“I’m trying not to indulge in the news too much,” she says. “Trying to just keep my nose to the grindstone.”
Walker’s had her nose to the proverbial grindstone since she seriously began taking pictures at around 15. Her father, Todd Walker, was a prolific photographer, printmaker and bookmaker for more than 60 years of his life. His advertising photographs were featured in national magazines such as Life and the Saturday Evening Post. Her father’s work, often credited with pushing the conventional boundaries of photography, gave a young Melanie a glimpse at the magic of film at an early age.
“I remember being shocked to find out that not everybody’s father made pictures,” Walker says. “And I also remember being shocked to find out that my father making pictures was how he supported the family. He would work all day at the studio that he shared with an old family friend and then he would come home and be up until like 2 or 3 in the morning, just working in his own space, exploring and pondering and finding out what he could do to push the envelope in terms of photography.”
Walker found her own path in the artform, often blurring the line between real and imagined through techniques like gum printing, which gives photographs a painterly quality. Legally blind in one eye, much of Walker’s work plays with mismatched patterns and layering with transparent materials “to try to convey how I experience the world.”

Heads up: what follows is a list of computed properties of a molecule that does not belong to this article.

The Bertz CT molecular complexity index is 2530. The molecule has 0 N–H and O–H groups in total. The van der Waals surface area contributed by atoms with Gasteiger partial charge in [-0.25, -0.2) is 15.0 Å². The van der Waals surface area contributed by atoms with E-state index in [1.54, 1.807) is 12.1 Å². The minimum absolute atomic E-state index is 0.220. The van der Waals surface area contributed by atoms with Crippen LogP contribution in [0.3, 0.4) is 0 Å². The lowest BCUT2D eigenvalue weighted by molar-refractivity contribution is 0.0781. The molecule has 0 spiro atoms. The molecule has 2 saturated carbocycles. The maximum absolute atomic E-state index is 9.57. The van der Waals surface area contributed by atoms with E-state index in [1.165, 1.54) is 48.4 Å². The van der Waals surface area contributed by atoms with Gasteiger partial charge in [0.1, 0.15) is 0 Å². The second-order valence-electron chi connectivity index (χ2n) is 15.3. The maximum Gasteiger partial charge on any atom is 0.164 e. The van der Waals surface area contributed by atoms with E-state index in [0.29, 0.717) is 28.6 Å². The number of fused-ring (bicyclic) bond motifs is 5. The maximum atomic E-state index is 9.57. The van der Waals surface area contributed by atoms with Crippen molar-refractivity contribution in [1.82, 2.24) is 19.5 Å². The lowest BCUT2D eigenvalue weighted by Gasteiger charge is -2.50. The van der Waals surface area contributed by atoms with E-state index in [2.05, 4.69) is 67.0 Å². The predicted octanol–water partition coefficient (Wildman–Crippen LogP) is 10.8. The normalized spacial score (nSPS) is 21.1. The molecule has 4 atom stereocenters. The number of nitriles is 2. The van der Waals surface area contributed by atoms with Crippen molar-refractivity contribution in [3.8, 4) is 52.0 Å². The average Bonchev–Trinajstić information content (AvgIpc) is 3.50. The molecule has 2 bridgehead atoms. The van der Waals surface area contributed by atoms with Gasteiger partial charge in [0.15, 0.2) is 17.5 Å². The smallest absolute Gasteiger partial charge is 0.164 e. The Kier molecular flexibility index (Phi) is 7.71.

“My hope with my work is that maybe it’s a window to compassion and understanding for people who are fully sighted,” she says. “I feel like I have the potential to be a bridge between the blind and the sighted communities.”
Likewise, A Yellow Rose Project hopes to be a bridge between the past and the present, a window to compassion for those this country has historically disenfranchiased, and a reminder of how many are still disenfranchised today. Across the world, the U.S. is the only democracy to permanently deny voting rights to felons for all crimes — and a disproportionate number of them are black.
Humans often deal in absolutes, binaries, systems that allow us to simplify the world so we can understand it. U.S. culture has done the same to history, often framing what we want to see instead looking at the larger picture.
“I grew up with this innate understanding of the power of the image and how people believe images without considering the manipulation that goes on behind them, whether it be psychological or a slight shift in perspective,” Walker says. “I’ve always been really interested in what goes on outside the frame.”
Outside the frame of most U.S. history classes, many in this country still have no voice in our democracy. From purging tens of thousands of presumed felons from voter-registration records in Florida to refusing to adopt mail-in voting in Mississippi, voting is still a privilege for many, not a right. Artists like Walker help re-frame history so we can see the whole picture.